Loading

YOU ARE THE PRESENTATION a few ideas I have about presentations

READ THIS FIRST

My name is Todd Conaway and yep, that is me in the image above wearing a red rain suit letting some teachers know what I think about the internet. It was all needed to express what I wanted to say. As a former poet, I knew words alone would not stand a chance. I could not craft the right sentences well enough to sell my message. I needed a bigger boat. So I had to build one.

And I suppose that is what a presentation is. Something you build. You get in it. Hope it floats. And you sail away. Away to an "A." Away to somewhere. Regardless of where you are going, you want to make an impression. You want the audience to believe. They will remember your message better if they laugh. Cry. Sing. Or dance. Emotions are needed for good, deep learning. So get out there and make them emote.

Below are a few ideas I have in video, image, and yes, text. Just scroll along. Easy. This tool is called Spark. You can do this too. Is is different than PowerPoint. It is the same as PowerPoint. Fancier? Maybe? But remember, you are what is important, so get out there and show them who you are. Tell them something personal to make a connection. The more open you are with others, the more likely they will be open to your ideas. It's like sharing. If you don't share, people will be less likely to share with you.

BRING YOURSELF & MAKE THEM LAUGH

And take your audience on a trip, if you can. I can here, because I am not there with you. In a live presentation, a story can go a long way. We learn best from stories. Stories connect us in ways that a bulleted list of content/facts cannot.

BRING SOMETHING REAL

Like a book. Or a stick. Or a picture. Anything someone can actually touch. Bring an awesome visual aid! Or, if you are not in the room, like I am not, show them something real. Pass it around the room. Let people touch something that relates to your presentation. Remember, there are five senses. Try to use them. Extra credit for bringing things that smell.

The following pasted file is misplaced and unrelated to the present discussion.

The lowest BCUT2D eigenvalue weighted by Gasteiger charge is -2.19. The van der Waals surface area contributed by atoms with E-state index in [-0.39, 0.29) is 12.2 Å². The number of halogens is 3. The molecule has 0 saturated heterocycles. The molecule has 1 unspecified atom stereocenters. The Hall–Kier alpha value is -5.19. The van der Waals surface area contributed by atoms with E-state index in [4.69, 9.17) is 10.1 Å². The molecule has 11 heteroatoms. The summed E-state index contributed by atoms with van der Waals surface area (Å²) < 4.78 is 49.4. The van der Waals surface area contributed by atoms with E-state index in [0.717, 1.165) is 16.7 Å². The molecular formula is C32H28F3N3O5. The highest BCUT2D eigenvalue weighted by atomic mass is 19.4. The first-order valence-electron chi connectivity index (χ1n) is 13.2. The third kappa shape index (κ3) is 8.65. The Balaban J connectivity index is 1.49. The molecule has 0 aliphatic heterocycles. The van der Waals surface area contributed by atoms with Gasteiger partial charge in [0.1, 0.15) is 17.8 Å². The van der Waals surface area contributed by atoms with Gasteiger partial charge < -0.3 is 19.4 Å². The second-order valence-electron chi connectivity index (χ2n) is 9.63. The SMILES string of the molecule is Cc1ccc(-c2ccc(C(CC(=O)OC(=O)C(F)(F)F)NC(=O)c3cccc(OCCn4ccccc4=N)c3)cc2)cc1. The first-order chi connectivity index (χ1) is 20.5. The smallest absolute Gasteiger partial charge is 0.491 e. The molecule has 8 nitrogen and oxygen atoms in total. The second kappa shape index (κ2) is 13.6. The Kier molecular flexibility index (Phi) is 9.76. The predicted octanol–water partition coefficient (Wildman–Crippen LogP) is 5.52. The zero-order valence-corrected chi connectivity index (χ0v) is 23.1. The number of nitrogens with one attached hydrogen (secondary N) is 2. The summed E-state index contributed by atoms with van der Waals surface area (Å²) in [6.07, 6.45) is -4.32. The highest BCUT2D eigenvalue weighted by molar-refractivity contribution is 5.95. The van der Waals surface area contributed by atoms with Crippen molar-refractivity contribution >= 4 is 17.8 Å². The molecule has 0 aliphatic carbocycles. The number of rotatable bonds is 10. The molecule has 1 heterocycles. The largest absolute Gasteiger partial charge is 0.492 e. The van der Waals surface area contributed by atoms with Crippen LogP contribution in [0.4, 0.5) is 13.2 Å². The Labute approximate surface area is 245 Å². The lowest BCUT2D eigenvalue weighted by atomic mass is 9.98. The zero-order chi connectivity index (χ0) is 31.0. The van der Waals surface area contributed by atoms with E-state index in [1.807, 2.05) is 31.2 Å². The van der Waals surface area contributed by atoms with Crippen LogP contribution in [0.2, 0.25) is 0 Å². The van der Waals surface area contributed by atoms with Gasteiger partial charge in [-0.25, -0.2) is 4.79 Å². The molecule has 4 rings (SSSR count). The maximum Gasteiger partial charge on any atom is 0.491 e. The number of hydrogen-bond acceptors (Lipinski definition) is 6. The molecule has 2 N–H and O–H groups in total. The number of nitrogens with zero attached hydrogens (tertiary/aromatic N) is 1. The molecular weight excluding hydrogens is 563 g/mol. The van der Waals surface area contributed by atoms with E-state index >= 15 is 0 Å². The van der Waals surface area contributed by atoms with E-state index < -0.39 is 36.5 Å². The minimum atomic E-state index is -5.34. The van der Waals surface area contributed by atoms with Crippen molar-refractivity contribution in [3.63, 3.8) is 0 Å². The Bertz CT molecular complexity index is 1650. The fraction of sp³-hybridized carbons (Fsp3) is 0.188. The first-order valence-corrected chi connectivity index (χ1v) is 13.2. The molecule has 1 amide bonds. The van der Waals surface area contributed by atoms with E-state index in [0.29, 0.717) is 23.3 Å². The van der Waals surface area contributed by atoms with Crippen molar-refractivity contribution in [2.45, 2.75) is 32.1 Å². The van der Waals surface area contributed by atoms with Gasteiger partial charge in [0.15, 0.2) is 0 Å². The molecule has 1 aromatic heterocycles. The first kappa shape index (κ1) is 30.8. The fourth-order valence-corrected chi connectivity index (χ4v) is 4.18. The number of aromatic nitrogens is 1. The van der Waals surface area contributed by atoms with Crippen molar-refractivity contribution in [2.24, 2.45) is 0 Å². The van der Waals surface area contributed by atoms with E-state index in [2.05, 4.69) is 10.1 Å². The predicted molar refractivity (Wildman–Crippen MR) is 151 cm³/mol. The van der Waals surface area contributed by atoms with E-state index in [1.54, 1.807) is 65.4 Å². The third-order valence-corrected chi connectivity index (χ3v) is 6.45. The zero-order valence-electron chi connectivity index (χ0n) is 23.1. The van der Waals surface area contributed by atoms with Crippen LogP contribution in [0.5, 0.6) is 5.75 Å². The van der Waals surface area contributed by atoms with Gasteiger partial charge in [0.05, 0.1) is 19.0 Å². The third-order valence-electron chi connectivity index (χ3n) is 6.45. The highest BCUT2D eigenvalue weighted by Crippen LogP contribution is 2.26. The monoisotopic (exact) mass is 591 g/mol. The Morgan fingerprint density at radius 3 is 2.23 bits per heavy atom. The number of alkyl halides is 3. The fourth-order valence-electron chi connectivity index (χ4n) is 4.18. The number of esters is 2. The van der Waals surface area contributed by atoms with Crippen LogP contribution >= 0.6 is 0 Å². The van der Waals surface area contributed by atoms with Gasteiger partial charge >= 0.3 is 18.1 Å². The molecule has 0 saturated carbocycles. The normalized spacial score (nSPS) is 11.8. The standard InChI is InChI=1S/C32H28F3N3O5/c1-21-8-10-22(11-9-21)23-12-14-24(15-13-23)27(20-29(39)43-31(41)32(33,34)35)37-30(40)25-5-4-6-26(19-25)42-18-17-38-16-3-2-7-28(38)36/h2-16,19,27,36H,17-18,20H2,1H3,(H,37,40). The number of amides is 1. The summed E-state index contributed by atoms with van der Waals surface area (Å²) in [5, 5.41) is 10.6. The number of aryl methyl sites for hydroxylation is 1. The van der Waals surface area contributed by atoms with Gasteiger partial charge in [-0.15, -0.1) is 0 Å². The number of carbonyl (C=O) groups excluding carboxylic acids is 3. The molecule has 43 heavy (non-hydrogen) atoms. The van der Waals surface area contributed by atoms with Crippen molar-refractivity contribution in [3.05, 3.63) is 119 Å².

In the image below, you can see some of the types of visual aids you might want to share. Or not.

I have this awesome old journal that has some great things in it. I once used it as part of a presentation about the value of sharing.

The Rule of thirds

When creating slides for your presentation, use images. And when you use images, use ones that follow the "rule of thirds" explained below. It will not only provide a better picture, but because the focal point of the image is on one side of the image or the other, it gives you some space to add text - not bullet points...

Below are the few slides I have used to do this presentation live. They are not perfect, but you get the idea. Don't read a bunch of stuff from a slide. Give them a magical picture of something important and tell them why it is helpful. If you click on the first image, you can use the arrow on the right to move through them in order.

link to bigger pictures

remember your audience

I don't know how many presenters who have said at the start of their presentation, "...and I'll leave time for questions at the end of the class."

AND THEY NEVER LEAVE TIME BECAUSE THEY TALK TOO MUCH!

Well, don't be that person. In fact, use your audience to help you tell your story. They are smart. They have something to contribute. They may be shy about it, but they want to say something. Let them.

If you are told to do a "presentation" then expand what you think a presentation is. The directions probably did not include things like, "You can't let any other people talk." Or, "Don't let people ask questions." People like to have conversations, not "be spoken to." Speak with your audience. Let them fill in some blanks or help illustrate points for you. Not only does it take you away from the center of the universe for a few moments, but it lets other smart people help one another. And that is good.

LAST WORDS - WHERE TO GO FROM HERE

Below are three links to some very good resources by Garr Reynolds and a short video of him sharing his ideas.

Report Abuse

If you feel that this video content violates the Adobe Terms of Use, you may report this content by filling out this quick form.

To report a copyright violation, please follow the DMCA section in the Terms of Use.